Broadcasters Ask Brazilian Government To Protect Them From Interesting Foreign Content On The Web

from the good-luck-with-that dept

Last week Techdirt wrote about a draft of a civil rights-based framework for the Internet that is being considered by lawmakers in Brazil. It seems like the Brazilian Radio and Television Association didn’t get around to reading it, because they want the government there to “regulate” foreign web content flowing into the country (Brazilian news report):

The Assembly of the International Broadcasting Association today approved a resolution tabled by the Brazilian Radio and Television Association (BRTA) asking the Brazilian authorities to regulate the production and distribution of media content entering the country via the Net.

The BRTA accuses foreign groups of producing journalistic content and entertainment, violating Article 222 of the Federal Constitution, which limits foreign ownership of media companies and broadcasters to 30%.

According to the resolution the failure of the regulatory framework represents a “grave violation of Brazilian sovereignty.”

There are a few issues here.

First, the flow of material from outside the country doesn’t really have anything to do with ownership of media companies: it might come from a TV company’s web site in Portugal, say, but is just as likely to be on YouTube, or on some random web server in someone’s bedroom. Trying to regulate it using media ownership laws is about as sensible as, well, trying to tell people what videos they can watch on the Internet.

Moreover, framing this in terms of “violations of Brazilian sovereignty” is just silly: it’s seeking to turn a simple fact about the global nature of the Internet into an affront to national pride in an attempt to gain some political advantage. It’s nothing of the kind, it’s just the reality of the online media world today; the sooner the BRTA gets used to that, the easier it will be for its members to thrive there.

The real issue here is why Brazilians have started watching so much foreign content on the web: could it be that they find home-grown stuff rather dull in comparison? Rather than calling for government intervention, perhaps the Brazilian television and radio companies should spend more time seeking artistic inspiration.

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Comments on “Broadcasters Ask Brazilian Government To Protect Them From Interesting Foreign Content On The Web”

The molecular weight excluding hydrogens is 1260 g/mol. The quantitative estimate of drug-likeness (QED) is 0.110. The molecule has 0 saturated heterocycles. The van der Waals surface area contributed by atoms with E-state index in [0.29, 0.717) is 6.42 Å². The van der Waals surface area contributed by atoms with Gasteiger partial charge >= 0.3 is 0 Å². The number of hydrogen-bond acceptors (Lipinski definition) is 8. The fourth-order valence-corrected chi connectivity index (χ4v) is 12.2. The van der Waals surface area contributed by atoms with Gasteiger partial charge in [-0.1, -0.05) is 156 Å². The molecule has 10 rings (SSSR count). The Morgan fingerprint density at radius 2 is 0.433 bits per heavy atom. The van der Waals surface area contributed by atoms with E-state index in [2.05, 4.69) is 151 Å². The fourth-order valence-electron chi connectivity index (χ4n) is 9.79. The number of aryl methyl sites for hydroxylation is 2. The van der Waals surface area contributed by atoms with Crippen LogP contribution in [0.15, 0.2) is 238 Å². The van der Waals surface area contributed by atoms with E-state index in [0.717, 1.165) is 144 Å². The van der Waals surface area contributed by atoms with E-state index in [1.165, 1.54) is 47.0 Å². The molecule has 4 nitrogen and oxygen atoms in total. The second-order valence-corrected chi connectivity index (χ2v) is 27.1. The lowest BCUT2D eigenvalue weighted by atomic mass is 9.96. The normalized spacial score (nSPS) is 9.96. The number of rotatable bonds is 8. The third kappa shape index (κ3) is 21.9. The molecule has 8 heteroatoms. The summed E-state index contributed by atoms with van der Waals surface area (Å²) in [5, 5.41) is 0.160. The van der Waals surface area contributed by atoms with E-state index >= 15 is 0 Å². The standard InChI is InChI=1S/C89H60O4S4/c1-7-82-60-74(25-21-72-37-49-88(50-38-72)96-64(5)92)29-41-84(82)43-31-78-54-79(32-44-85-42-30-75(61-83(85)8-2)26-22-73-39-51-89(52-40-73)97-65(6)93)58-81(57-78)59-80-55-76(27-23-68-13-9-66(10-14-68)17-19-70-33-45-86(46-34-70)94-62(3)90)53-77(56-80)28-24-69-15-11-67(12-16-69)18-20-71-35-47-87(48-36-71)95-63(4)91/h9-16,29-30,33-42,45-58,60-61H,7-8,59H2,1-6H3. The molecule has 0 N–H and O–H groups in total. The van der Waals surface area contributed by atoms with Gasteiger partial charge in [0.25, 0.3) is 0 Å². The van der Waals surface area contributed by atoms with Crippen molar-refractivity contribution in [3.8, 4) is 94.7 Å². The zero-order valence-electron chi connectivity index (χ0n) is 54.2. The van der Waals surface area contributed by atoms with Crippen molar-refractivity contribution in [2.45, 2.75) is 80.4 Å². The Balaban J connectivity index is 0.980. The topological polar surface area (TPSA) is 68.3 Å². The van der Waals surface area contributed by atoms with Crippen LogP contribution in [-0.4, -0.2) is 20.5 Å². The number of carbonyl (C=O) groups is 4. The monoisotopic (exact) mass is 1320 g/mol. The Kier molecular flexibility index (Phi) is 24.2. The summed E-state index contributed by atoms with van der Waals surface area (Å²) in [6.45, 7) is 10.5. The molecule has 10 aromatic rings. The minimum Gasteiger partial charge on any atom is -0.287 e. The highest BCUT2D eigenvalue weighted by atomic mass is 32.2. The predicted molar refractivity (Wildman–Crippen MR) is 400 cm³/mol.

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Anonymous Coward says:

Nothing new here

Many local media owners in countries around the world try their best to get the governments to pass anti-foreign media laws. The cite the need to protect local “artists” and a “degradation” of culture and moral values from Hollywood media as a reason for these laws. The real reason, like always however is money and the lucrative ‘exclusivity’ of being the only game in town. Monopoly is a sweet game indeed.

Anonymous Coward says:

Some pointers:

– Brazil is seeing a boom in online viewing, there is no cable in Brazil(cable only reaches single digits in Latin America). Blockbuster just launched their Netflix service like in Latin America trying to capitalize on that, maybe that is why Brazilian networks are so upset, because some services are bypassing the old gatekeepers, note that Blockbusters is not the first one to do so there are others.

– The scene in Brazil is one of the strongests in the world, like the French and Greek, just go to any subtitle website that offers statistics of subs created and you see that, Brazil, Spain, Greece, France and English are the dominant languages people translate too, there is a strong correlation there. This is a country that has the most sophisticated criminal banking online in the world, yes true criminals that are trying to steal money from your account, the point being, there is a very capable class of people in that country that understands and can deliver on the tech front, they are not Nigerian scamer’s, but people enabling others to use more online content, the cable in Latin America is the Internet.